As we observed NAIDOC Week in November, many RVTS registrars and staff used the opportunity to attend (mainly online) events to celebrate the history, culture and achievements of Aboriginal and Torres Strait Islander peoples.  RVTS Acknowledges the traditional custodians of the lands and seas on which we live and work, and pays respect to elders: past, present and future.  Events during NAIDOC week remind us about our commitment to consider a First Nation perspective in all training activities at RVTS.

As you may be aware, according to the strategic plan of RVTS, the purpose of RVTS is to improve Australian health by training and retaining medical practitioners working in Rural, Remote and First Nation communities by facilitating access to medical education and training in circumstances where it may otherwise not be possible, providing flexibility and innovation in meeting the medical training needs of diverse communities, and, as mentioned, to considers a First Nation perspective in everything we do.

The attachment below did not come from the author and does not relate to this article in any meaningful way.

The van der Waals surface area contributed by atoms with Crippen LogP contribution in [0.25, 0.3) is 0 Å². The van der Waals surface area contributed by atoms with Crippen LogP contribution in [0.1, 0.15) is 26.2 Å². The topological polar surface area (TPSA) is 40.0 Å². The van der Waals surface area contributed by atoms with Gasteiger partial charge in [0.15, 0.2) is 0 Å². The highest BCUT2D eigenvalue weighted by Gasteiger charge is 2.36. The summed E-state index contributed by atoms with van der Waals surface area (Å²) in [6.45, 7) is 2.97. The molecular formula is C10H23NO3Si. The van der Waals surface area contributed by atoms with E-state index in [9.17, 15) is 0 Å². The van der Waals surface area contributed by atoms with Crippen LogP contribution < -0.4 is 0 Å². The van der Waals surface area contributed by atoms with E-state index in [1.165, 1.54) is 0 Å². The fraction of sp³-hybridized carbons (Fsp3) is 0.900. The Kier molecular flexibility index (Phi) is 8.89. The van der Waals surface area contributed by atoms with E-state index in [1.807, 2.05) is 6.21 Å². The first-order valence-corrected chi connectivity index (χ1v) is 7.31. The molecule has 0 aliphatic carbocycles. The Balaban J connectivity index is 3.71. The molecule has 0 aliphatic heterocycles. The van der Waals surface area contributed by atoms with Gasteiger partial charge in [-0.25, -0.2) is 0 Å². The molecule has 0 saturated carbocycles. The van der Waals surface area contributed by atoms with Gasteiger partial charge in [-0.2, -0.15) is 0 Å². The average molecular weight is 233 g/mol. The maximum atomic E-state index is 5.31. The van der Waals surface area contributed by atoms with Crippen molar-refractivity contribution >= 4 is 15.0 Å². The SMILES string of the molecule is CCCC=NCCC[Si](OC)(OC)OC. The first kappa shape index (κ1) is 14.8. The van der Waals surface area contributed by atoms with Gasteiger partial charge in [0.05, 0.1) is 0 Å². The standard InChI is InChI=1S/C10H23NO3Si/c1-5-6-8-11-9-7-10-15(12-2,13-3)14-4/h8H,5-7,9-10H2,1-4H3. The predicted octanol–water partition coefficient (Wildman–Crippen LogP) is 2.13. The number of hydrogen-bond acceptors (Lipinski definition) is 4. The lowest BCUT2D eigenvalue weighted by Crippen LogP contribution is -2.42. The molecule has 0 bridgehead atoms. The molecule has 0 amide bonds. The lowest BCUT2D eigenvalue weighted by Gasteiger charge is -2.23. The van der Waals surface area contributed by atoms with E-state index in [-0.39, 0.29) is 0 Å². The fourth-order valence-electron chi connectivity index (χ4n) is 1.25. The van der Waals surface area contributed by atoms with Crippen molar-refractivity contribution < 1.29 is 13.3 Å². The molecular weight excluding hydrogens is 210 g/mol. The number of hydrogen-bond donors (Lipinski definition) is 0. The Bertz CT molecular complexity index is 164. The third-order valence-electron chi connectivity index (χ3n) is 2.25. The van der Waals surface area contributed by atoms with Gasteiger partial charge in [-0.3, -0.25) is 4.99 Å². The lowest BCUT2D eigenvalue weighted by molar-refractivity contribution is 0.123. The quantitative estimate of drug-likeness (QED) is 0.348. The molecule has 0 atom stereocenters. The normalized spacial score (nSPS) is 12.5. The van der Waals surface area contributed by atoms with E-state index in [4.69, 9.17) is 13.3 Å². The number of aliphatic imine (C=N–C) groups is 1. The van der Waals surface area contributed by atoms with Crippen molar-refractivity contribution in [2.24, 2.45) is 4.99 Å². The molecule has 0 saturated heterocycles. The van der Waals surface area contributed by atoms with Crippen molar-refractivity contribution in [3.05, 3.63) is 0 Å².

Since 2014, RVTS has had an annual intake of up to 10 doctors in the AMS stream: registrars working in Aboriginal Community Controlled Health Services (ACCHSs).  The extension is supported by the National Aboriginal Community Controlled Health Organisation (NACCHO), and has enriched RVTS from its inception.  The wisdom and experience of registrars and supervisors working in ACCHSs has been shared with other RVTS registrars, and has led to deeper learning and understanding for all RVTS registrars.

Registrars in the AMS Stream recently attended a webinar with Dr Louis Peachey, a pioneer Aboriginal rural generalist and anaesthetist, and Prof. Marlene Drysdale, the RVTS Cultural Educator, discussing “Cross Cultural Medicine – Not as difficult as you think”. 

You can listen to some of the conversation below: 

As we near the end of a very challenging year, the discussion highlights that our patients, regardless of their cultural background, require and deserve to be treated with dignity, respect and with compassion.  If we as GPs can make that human to human connection while leading patients through tough times, we can contribute to improved health outcomes.